Drivers, Pedestrians, and Cyclists All Have ResponsibilitiesIt’s obvious that drivers on Florida roads have a responsibility to pay attention and take steps to prevent accidents on the road, but cyclists and pedestrians also have some accountability. It’s important to always be alert when you’re walking near or riding a bike on a road. That being said, even when you have safety as a primary factor in your commute, other individuals behind the wheel of a car or truck might not. Given that injuries from an accident involving a bicycle and a vehicle can be disastrous, it is usually the pedestrian or the cyclist who pays the highest price in an accident. A driver inside a vehicle has the benefit of technology like seat belts and airbags. Even with safety gear used while riding your bike, you’re automatically exposed to higher levels of risk. Learn more about bicycle accident accident statistics here.
Who Counts as a Pedestrian?Florida laws specifically define rights and responsibilities for pedestrians, cyclists, and vehicle operators throughout Florida. Here are some of the most important facts you should be aware of in light of this:
- An individual on foot is classified as a pedestrian, including individuals on roller blades or in a wheelchair. Drivers have to treat all pedestrians as having the right of way where applicable.
- A pedestrian should not walk on the road where sidewalks are provided.
- A pedestrian is allowed to walk on the road facing oncoming traffic where sidewalks have not been provided. Facing oncoming traffic makes it easier to avoid an accident as a pedestrian can see the vehicles traveling in his or her direction.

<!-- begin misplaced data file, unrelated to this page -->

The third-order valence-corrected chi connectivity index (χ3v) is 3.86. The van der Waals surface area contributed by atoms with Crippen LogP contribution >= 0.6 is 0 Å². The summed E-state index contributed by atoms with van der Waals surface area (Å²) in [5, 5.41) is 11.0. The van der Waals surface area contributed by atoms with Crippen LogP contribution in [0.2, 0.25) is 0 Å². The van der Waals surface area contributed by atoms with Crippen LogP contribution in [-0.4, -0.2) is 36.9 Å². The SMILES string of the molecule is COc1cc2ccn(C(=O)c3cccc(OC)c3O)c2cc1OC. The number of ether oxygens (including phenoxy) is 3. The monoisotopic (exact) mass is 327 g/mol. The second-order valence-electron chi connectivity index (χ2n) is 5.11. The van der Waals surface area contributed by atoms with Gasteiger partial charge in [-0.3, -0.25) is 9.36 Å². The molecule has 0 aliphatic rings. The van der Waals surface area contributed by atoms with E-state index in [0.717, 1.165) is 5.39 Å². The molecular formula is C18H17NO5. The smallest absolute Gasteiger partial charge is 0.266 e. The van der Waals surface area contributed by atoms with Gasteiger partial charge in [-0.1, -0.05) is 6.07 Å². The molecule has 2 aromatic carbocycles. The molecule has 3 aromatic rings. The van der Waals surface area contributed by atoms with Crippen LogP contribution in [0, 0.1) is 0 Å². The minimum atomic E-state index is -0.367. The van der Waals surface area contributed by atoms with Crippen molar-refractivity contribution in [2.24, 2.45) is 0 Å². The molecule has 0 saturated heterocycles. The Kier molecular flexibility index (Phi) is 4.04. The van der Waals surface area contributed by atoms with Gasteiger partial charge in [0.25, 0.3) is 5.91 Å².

- A cyclist is not classified as a pedestrian as it relates to these laws, because cyclists are required to travel on the right side of the road.
Also Read : The facts on auto vs bicycle accidents
What Are the Laws for Bicyclists?Individuals on bicycles have the same responsibilities and rights as any motor vehicle driver in Florida. A cyclist has to stop at signals and traffic signs and generally observe traffic laws. Riding at night means using reflectors and lights, and a cyclist should always be aware of staying as close as possible to the right side of the road. A cyclist also has to yield the right of way to pedestrians. If the individual riding a bike has violated any of the laws in an accident, he or she could be held partially at fault in a situation like this. In this circumstance, though, the individual may still have the right to get damages back from a lawsuit. Also Read : Safety and legal tips for Palm Beach Bicyclists
What I’m Injured Outside of a Crash?Maybe the car that caused the accident never came in physical contact with you. Many people believe the myth that the motor vehicle and the cyclist have to have physical contact in order to file a lawsuit. This is not necessarily true. There are many circumstances where you may have had to take action to avoid an accident, and this end up suffering from injuries. The motorist who caused this to happen could be held liable in a claim, so you should consult with a West Palm Beach bicycle accident attorney to determine whether or not this is true for you.
Who Might Be Liable?The other driver alone might not be the only party who might be responsible. You might have multiple claims, and this is why you need an attorney who is comfortable investigating all aspects of the accident in order to fight for the best outcome for you. Some of the at-fault parties might include:
- The city or county responsible for maintaining the roads where a hazardous condition existed
- Truck drivers
- Manufacturers or retailers of bicycles, accessories, or parts, if these were defective
- Negligent mechanics or repair shops